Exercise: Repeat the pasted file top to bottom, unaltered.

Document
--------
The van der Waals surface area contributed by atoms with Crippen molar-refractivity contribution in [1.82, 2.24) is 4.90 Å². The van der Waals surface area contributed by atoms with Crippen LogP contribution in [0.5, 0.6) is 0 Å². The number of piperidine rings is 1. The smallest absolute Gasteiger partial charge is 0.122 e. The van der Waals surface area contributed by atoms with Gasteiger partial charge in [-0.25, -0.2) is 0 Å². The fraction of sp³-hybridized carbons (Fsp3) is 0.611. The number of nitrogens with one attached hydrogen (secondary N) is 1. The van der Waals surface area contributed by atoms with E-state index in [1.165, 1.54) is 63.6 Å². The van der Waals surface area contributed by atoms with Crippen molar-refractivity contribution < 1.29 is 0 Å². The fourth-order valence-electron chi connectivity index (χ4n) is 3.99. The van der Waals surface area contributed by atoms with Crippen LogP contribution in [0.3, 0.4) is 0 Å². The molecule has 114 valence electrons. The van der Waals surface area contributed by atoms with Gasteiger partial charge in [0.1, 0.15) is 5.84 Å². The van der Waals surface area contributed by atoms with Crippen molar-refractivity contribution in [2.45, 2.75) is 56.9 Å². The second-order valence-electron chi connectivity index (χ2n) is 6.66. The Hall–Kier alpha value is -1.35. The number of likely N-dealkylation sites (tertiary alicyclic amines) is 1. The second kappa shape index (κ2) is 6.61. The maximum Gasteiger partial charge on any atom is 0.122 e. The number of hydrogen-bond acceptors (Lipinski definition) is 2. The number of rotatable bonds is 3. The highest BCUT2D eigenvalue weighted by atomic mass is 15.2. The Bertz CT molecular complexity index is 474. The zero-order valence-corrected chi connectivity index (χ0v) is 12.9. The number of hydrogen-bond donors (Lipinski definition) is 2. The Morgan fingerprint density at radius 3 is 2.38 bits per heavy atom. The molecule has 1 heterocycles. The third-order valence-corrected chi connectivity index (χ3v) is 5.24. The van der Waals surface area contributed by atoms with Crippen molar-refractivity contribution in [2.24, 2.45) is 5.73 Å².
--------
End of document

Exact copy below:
The van der Waals surface area contributed by atoms with Crippen molar-refractivity contribution in [1.82, 2.24) is 4.90 Å². The van der Waals surface area contributed by atoms with Crippen LogP contribution in [0.5, 0.6) is 0 Å². The number of piperidine rings is 1. The smallest absolute Gasteiger partial charge is 0.122 e. The van der Waals surface area contributed by atoms with Gasteiger partial charge in [-0.25, -0.2) is 0 Å². The fraction of sp³-hybridized carbons (Fsp3) is 0.611. The number of nitrogens with one attached hydrogen (secondary N) is 1. The van der Waals surface area contributed by atoms with E-state index in [1.165, 1.54) is 63.6 Å². The van der Waals surface area contributed by atoms with Crippen molar-refractivity contribution < 1.29 is 0 Å². The fourth-order valence-electron chi connectivity index (χ4n) is 3.99. The van der Waals surface area contributed by atoms with Crippen LogP contribution in [0.3, 0.4) is 0 Å². The molecule has 114 valence electrons. The van der Waals surface area contributed by atoms with Gasteiger partial charge in [0.1, 0.15) is 5.84 Å². The van der Waals surface area contributed by atoms with Crippen molar-refractivity contribution in [2.45, 2.75) is 56.9 Å². The second-order valence-electron chi connectivity index (χ2n) is 6.66. The Hall–Kier alpha value is -1.35. The number of likely N-dealkylation sites (tertiary alicyclic amines) is 1. The second kappa shape index (κ2) is 6.61. The maximum Gasteiger partial charge on any atom is 0.122 e. The number of hydrogen-bond acceptors (Lipinski definition) is 2. The number of rotatable bonds is 3. The highest BCUT2D eigenvalue weighted by atomic mass is 15.2. The Bertz CT molecular complexity index is 474. The zero-order valence-corrected chi connectivity index (χ0v) is 12.9. The number of hydrogen-bond donors (Lipinski definition) is 2. The Morgan fingerprint density at radius 3 is 2.38 bits per heavy atom. The molecule has 1 heterocycles. The third-order valence-corrected chi connectivity index (χ3v) is 5.24. The van der Waals surface area contributed by atoms with Crippen molar-refractivity contribution in [2.24, 2.45) is 5.73 Å².